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Local dancers join two New York choreographers in a celebration of community.

Out of the "Ordinary"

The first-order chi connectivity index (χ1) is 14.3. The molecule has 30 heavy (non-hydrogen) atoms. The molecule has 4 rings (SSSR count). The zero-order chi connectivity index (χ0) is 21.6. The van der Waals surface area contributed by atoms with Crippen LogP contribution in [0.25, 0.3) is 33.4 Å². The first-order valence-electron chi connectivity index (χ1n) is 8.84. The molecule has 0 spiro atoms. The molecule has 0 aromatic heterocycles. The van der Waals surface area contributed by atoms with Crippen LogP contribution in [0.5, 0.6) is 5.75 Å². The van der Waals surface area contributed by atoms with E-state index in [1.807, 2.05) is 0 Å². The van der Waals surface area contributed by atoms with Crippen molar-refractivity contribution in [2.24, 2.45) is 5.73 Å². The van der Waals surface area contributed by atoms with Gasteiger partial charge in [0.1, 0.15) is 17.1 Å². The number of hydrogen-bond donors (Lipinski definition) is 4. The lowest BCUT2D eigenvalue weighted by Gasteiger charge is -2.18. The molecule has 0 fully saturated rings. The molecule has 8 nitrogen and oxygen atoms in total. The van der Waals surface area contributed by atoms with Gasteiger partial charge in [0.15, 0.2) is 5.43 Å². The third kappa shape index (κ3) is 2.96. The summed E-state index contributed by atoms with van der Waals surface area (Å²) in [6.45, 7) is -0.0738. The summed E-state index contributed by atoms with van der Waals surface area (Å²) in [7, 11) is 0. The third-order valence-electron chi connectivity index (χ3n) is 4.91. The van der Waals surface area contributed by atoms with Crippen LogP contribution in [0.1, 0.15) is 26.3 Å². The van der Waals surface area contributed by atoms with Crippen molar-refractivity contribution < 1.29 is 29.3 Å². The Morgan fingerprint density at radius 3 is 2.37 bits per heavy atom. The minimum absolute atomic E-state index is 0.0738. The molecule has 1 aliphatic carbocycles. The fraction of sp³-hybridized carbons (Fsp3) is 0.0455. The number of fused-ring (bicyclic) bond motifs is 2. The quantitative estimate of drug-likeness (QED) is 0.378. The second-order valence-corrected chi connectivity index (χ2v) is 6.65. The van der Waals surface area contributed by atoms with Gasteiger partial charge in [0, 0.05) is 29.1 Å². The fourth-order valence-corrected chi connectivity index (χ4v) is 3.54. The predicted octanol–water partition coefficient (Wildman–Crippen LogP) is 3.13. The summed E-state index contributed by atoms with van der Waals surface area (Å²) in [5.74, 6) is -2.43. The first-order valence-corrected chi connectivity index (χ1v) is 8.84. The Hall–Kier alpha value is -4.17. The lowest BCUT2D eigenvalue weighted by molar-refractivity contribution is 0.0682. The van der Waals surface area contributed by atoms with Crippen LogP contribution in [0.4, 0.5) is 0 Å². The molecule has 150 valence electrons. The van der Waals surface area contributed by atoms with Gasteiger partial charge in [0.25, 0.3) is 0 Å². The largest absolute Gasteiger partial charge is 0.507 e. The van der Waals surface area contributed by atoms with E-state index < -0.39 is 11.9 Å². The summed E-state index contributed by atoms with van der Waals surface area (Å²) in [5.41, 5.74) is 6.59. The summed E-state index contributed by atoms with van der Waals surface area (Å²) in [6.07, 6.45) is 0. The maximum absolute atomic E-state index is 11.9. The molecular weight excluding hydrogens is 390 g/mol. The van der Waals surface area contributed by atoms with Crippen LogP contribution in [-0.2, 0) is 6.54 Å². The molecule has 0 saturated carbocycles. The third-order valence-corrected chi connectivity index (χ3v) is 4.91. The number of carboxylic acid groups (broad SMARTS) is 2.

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Choreographers Sara Pearson and Patrik Widrig have a penchant for using an odd assortment of common items and gadgets as props in their dance theater works. For example, their work "Ordinary Festivals," showing this weekend, Nov. 17 and 18 at Grace Street Theater, features 300 oranges and two knives. The crowd of fruit will not be their only company onstage, however. Pearson and Widrig will also be joined by four dancers from New York and 10 local dancers, many graduates of Virginia Commonwealth University's dance department from the past 15 years. "Ordinary Festivals" strings together a series of scenes of village life — folks gathering to work, play, talk, celebrate and mourn. Widrig is aware that the piece contains "an Italian feel from the prewar era," since the music accompanying the piece comes from that period. "It gives the feeling of a community from back then," he explains, "but we've had many comments that this could be anywhere." The duo frequently develops a work from an ongoing interest in culture and ritual, often creating site-specific works. This piece, however, grew out of an earlier work. "Usually we start with a few simple ideas," Widrig explains, "and then they start growing. This one started with a previous project that was very difficult. The people we were working with were very difficult. We wanted to try a different tack, to work with people who work well together and could minimize problems, a group that can create a supportive community instead of a divisive one." They settled on a few movements and took their ideas into the studio to evolve with input from fellow dancers. The result is a nearly 50-minute work portraying a lively and compatible group of people. A second work in the concert, "Splash," races along with great energy and swift spatial changes. Says Widrig, "There are splashes of energy, color and movement." Again, Pearson and Widrig have taken advantage of local talent, employing 14 VCU dance students in the piece. Widrig offers practical reasons for offering parts to locals: "The code word these days to getting grants is 'outreach,' showing how the work expands the audience for dance," he says. But he has a preference, too, for working with members from the community, to learn about what motivates people. "Many foreign students live in New York [where he and Pearson live]. Our dance is not about getting dancers to perfect steps, but an opportunity to find out about people." And he's finding out much about Richmond. Typically, he and Pearson rarely stay in one place for more than a week. This performance of "Ordinary Festivals" coincides with a seven-week residency at VCU. He finds their lengthy visit gratifying. "It's a luxury to dig in with people and see what a real job is like,' he says, ".... Richmond is like a village."

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